Anecdotes of the Manners and Customs of London from the Roman Invasion to the Year 1700 ...: To which are Added, Illustrations of the Changes in Our Language, Literary Customs, and Gradual Improvement in Style and Versification, and Various Particulars Concerning Public and Private Libraries ...
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according amongst antient appear arms attended barons bishop called castle cause character church Colonel commanded conduct courage court crown custom declared doth drink duke duke of Gloucester duke of York earl earl marshal Earl of Buckingham Edward Edward VI enemies England English entertained excellent favour France French Froissart gentlemen give Glocester habit hand hath Henry Henry VI Henry VIII honour horse justice Justice of Peace king king's kingdom knights lady land laws liberty liveries living London Lord Mayor Lord's Majesty manners master means ment mentioned monarch never nobles observed occasion offenders officers Parliament party peace persons prelate present Prince prisoners punishment queen received reign rendered rich Richard Romans royal Saxons says sermon servants shew silver Sir John subjects supposed sword thereof thing thou tion trained bands troops unto wife William of Malmesbury yeoman
Page 220 - ... a custom loathsome to the eye, hateful to the nose, harmful to the brain, dangerous to the lungs, and in the black stinking fume thereof, nearest resembling the horrible Stygian smoke of the pit that is bottomless.
Page 190 - In my time my poor father was as diligent to teach me to shoot, as to learn me any other thing, and so I think other men did their children : he taught me how to draw, how to lay my body in my bow, and not to draw with strength of arms as divers other nations do, but with strength of the body.
Page 186 - I inquire of it, and hearken for it; but now charity is waxen cold, none helpeth the scholar, nor yet the poor.
Page 194 - He married my sisters with five pound, or twenty nobles apiece, so that he brought them up in godliness and fear of God. He kept hospitality for his poor neighbours, and some alms he gave to the poor.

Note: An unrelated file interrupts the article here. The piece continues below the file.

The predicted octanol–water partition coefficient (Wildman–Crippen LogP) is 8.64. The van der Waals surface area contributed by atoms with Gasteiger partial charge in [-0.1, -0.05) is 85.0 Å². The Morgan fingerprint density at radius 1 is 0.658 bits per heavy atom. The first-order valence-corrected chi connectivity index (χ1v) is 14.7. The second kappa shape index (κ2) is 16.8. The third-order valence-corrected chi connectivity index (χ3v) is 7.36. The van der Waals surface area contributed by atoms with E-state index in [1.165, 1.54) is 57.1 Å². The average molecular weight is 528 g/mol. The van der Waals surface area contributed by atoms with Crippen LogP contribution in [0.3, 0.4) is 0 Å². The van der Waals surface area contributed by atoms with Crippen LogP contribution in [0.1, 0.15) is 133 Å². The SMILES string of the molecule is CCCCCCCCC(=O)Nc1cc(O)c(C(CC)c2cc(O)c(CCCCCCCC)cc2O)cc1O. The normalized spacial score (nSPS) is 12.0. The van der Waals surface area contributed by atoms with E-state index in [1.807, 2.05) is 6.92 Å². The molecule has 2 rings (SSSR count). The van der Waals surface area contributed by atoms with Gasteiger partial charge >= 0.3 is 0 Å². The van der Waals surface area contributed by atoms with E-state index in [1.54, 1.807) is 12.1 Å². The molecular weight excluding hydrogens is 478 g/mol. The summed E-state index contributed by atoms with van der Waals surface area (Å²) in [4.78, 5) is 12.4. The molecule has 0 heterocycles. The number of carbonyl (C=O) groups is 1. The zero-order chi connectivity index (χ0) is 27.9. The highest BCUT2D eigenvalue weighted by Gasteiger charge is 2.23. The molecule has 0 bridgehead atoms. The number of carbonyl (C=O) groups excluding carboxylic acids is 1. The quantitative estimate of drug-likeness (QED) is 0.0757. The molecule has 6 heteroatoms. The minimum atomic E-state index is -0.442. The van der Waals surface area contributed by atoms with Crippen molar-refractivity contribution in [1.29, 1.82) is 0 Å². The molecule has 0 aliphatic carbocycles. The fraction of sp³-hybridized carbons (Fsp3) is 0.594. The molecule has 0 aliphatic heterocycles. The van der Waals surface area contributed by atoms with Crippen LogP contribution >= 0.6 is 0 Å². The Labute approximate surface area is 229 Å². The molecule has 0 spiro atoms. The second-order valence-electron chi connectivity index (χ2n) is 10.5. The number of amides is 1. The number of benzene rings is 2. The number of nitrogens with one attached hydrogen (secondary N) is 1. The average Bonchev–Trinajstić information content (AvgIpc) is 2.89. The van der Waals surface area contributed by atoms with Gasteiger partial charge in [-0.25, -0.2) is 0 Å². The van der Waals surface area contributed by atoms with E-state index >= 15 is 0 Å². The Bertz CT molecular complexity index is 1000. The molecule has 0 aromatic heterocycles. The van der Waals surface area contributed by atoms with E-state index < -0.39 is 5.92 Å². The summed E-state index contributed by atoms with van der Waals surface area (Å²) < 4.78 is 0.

Page 186 - But London was never so ill as it is now. In times past men were full of pity and compassion, but now there is no pity; for in London their brother shall die in the streets for cold, he shall lie sick at the door between stock and stock, I cannot tell what to call it, and perish there for hunger: was there ever more unmercifulness in Nebo?
Page 243 - Colonel Hutchinson privately discoursing with his cousin about the communications he had had with the king, Ireton's expressions were these: " He gave us words, and we paid him in his own coin, when we found he had no real intention to the people's good, but to prevail by our factions, to regain by art what he had lost in fight.
Page 193 - He had walk for an hundred sheep, and my mother milked thirty kine. He was able and did find the king a harness, with himself and his horse, while he came to the place that he should receive the king's wages. I can remember that I buckled his harness when he went to Blackheath field.
Page 230 - Hearing her so much deplored, he made inquiry after her, and grew so in love with the description that no other discourse could at first please him, nor could he at last endure any other ; he grew desperately melancholy, and would go to a mount where the print of her foot was cut, and lie there pining and kissing of it all the day long, till at length death, in some months' space, concluded his languishment.
Page 352 - April, in the 17th year of the reign of our sovereign lord Charles the Second by the grace of God, of England, Scotland, France and Ireland, King, Defender of the Faith.
Page 418 - In every parish is (or was) a church-house, to which belonged spits, crocks, &c., utensils for dressing provision. Here the housekeepers met and were merry, and gave their charity. The young people were there too, and had dancing, bowling, shooting at butts, &c., the ancients sitting gravely by, and looking on. All things were civil, and without scandal.